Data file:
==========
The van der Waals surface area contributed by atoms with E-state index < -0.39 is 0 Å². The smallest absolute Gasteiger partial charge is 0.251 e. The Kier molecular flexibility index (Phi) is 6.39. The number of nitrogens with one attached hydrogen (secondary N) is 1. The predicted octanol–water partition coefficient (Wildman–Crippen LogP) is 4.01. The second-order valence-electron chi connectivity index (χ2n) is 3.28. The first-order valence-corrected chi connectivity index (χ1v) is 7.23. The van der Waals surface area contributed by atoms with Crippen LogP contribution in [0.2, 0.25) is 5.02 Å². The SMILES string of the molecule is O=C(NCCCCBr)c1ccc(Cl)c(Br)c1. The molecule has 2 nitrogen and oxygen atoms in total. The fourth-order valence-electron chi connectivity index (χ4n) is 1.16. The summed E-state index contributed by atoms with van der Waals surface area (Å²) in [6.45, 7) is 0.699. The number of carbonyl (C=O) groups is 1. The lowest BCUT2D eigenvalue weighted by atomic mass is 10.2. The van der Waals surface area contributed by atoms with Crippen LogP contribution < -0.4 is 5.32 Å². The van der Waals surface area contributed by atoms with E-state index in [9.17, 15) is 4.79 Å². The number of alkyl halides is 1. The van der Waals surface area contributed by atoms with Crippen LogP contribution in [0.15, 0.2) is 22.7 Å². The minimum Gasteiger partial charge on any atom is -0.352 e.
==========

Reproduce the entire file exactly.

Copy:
The van der Waals surface area contributed by atoms with E-state index < -0.39 is 0 Å². The smallest absolute Gasteiger partial charge is 0.251 e. The Kier molecular flexibility index (Phi) is 6.39. The number of nitrogens with one attached hydrogen (secondary N) is 1. The predicted octanol–water partition coefficient (Wildman–Crippen LogP) is 4.01. The second-order valence-electron chi connectivity index (χ2n) is 3.28. The first-order valence-corrected chi connectivity index (χ1v) is 7.23. The van der Waals surface area contributed by atoms with Crippen LogP contribution in [0.2, 0.25) is 5.02 Å². The SMILES string of the molecule is O=C(NCCCCBr)c1ccc(Cl)c(Br)c1. The molecule has 2 nitrogen and oxygen atoms in total. The fourth-order valence-electron chi connectivity index (χ4n) is 1.16. The summed E-state index contributed by atoms with van der Waals surface area (Å²) in [6.45, 7) is 0.699. The number of carbonyl (C=O) groups is 1. The lowest BCUT2D eigenvalue weighted by atomic mass is 10.2. The van der Waals surface area contributed by atoms with Crippen LogP contribution < -0.4 is 5.32 Å². The van der Waals surface area contributed by atoms with E-state index in [9.17, 15) is 4.79 Å². The number of alkyl halides is 1. The van der Waals surface area contributed by atoms with Crippen LogP contribution in [0.15, 0.2) is 22.7 Å². The minimum Gasteiger partial charge on any atom is -0.352 e.